Remember, making substitutions or additions may change the texture or flavor of the biscuits slightly, but that’s the beauty of it – you can customize them to your liking! Just have fun and get creative in the kitchen.
What To Serve With Drop Buttermilk Biscuits
When it comes to these scrumptious, drop biscuits, the possibilities for pairing them with mouthwatering dishes are truly endless:
- White Cheddar Mac and Cheese
- Creamy Chicken Noodle Soup
- Sawmill Gravy
- Red Eye Gravy
- Chicken Fried Chicken
- Chicken Fried Steak
How To Store & Reheat Drop Biscuits
Once your biscuits have cooled completely, transfer them to a sealed container or a resealable plastic bag. They can stay fresh and delicious at room temperature for a couple of days.
To reheat, simply place them on a baking sheet and pop them into a preheated 350°F oven for 5-7 minutes, or until they’re heated through.
How Long Will Drop Biscuits Last In The Fridge?
If you need to keep your drop biscuits fresh for a bit longer, store them in an airtight container in the refrigerator. In the fridge, they will stay good for up to 4 days.
Can I Freeze Drop Homemade Biscuits?
Yes! After baking, allow them to cool completely to room temperature, then transfer them to an airtight container or resealable freezer bag. They can be frozen for up to 3 months.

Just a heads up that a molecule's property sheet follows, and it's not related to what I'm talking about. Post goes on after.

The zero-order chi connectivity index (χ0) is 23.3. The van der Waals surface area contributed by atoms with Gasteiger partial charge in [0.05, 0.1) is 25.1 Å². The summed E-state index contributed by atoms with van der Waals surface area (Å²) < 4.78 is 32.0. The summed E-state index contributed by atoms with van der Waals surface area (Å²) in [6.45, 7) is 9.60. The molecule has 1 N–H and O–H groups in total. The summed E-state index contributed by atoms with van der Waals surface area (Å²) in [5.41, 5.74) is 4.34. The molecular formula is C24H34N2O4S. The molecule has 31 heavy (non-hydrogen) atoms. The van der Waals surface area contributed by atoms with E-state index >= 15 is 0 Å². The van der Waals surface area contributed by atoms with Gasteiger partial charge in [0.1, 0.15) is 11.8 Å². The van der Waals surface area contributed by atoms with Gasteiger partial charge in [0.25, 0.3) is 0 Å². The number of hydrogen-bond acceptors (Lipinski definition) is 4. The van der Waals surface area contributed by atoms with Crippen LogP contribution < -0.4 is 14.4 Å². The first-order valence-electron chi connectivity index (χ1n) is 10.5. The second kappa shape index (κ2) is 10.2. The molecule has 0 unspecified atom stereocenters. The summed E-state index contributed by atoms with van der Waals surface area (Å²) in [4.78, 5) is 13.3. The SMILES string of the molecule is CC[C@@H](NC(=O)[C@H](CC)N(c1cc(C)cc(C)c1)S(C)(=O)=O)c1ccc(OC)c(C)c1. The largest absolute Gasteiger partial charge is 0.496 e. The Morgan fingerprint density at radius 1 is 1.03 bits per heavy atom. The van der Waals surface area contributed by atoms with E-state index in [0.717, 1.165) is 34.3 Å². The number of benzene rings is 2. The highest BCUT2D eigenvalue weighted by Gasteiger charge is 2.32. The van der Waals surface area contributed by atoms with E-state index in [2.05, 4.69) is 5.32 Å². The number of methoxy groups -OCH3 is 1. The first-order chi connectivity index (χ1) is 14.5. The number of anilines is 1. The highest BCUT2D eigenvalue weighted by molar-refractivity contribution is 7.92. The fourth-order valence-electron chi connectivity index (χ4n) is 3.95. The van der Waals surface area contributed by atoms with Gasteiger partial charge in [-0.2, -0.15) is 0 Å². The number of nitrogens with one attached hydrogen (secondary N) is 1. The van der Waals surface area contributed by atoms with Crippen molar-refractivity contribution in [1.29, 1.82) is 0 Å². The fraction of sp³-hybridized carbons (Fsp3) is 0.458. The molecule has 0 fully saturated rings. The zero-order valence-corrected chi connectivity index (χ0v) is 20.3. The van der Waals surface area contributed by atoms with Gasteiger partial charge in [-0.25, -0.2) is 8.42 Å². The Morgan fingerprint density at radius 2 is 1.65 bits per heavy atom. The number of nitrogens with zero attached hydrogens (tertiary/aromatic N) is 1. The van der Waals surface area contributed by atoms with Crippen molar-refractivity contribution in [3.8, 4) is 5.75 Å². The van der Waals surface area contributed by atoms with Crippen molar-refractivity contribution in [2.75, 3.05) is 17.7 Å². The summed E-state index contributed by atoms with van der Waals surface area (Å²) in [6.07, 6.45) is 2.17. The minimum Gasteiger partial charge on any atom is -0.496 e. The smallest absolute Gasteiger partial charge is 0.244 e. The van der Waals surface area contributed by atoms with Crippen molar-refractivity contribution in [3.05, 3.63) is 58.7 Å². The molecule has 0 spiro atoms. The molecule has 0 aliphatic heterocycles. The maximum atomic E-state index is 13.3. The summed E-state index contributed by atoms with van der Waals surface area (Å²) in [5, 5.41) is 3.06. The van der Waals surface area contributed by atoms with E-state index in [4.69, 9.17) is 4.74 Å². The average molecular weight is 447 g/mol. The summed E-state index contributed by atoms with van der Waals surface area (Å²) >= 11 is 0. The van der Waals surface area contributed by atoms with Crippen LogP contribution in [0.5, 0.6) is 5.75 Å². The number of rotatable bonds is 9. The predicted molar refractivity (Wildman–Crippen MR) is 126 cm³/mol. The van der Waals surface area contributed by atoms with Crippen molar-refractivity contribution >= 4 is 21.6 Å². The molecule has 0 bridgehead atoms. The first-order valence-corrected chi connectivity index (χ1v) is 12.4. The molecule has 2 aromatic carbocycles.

Frequently Asked Questions
Are drop biscuits the same as scones?
While drop biscuits and scones may seem similar due to their appearance, they are not the same. The main difference lies in the ingredients and preparation. Drop biscuits typically use butter and buttermilk, resulting in a more tender and moist biscuit. On the other hand, scones usually contain eggs, heavy cream, and sugar, resulting in a slightly sweeter and denser texture.
Why are my drop biscuits dry?
If your drop biscuits turn out dry, there might be a few reasons behind it. One common reason is overmixing the dough – to avoid this, mix the ingredients gently and just until they are incorporated. Another factor could be overbaking the biscuits, or even using too little liquid in the dough.